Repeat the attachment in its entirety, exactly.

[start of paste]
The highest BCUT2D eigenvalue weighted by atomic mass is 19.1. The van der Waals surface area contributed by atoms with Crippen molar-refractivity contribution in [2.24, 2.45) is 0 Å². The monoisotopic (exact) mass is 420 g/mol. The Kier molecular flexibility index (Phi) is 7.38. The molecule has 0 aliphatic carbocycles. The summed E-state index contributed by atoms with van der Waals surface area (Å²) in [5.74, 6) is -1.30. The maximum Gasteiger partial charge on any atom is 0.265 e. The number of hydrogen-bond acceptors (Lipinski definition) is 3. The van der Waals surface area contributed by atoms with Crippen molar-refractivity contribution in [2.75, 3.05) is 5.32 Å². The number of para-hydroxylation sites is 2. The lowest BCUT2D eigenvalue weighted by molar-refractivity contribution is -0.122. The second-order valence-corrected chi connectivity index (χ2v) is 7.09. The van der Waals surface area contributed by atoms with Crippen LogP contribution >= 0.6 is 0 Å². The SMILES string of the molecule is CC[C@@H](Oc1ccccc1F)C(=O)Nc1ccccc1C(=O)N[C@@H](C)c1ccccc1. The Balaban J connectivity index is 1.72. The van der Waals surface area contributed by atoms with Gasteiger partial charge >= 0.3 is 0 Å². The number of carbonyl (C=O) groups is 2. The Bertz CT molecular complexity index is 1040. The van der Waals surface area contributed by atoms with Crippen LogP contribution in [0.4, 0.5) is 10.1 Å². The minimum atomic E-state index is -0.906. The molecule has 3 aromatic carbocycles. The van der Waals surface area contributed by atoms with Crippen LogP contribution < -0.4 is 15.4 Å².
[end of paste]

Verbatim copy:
The highest BCUT2D eigenvalue weighted by atomic mass is 19.1. The van der Waals surface area contributed by atoms with Crippen molar-refractivity contribution in [2.24, 2.45) is 0 Å². The monoisotopic (exact) mass is 420 g/mol. The Kier molecular flexibility index (Phi) is 7.38. The molecule has 0 aliphatic carbocycles. The summed E-state index contributed by atoms with van der Waals surface area (Å²) in [5.74, 6) is -1.30. The maximum Gasteiger partial charge on any atom is 0.265 e. The number of hydrogen-bond acceptors (Lipinski definition) is 3. The van der Waals surface area contributed by atoms with Crippen molar-refractivity contribution in [2.75, 3.05) is 5.32 Å². The number of para-hydroxylation sites is 2. The lowest BCUT2D eigenvalue weighted by molar-refractivity contribution is -0.122. The second-order valence-corrected chi connectivity index (χ2v) is 7.09. The van der Waals surface area contributed by atoms with Crippen LogP contribution >= 0.6 is 0 Å². The SMILES string of the molecule is CC[C@@H](Oc1ccccc1F)C(=O)Nc1ccccc1C(=O)N[C@@H](C)c1ccccc1. The Balaban J connectivity index is 1.72. The van der Waals surface area contributed by atoms with Gasteiger partial charge >= 0.3 is 0 Å². The number of carbonyl (C=O) groups is 2. The Bertz CT molecular complexity index is 1040. The van der Waals surface area contributed by atoms with Crippen LogP contribution in [0.4, 0.5) is 10.1 Å². The minimum atomic E-state index is -0.906. The molecule has 3 aromatic carbocycles. The van der Waals surface area contributed by atoms with Crippen LogP contribution < -0.4 is 15.4 Å².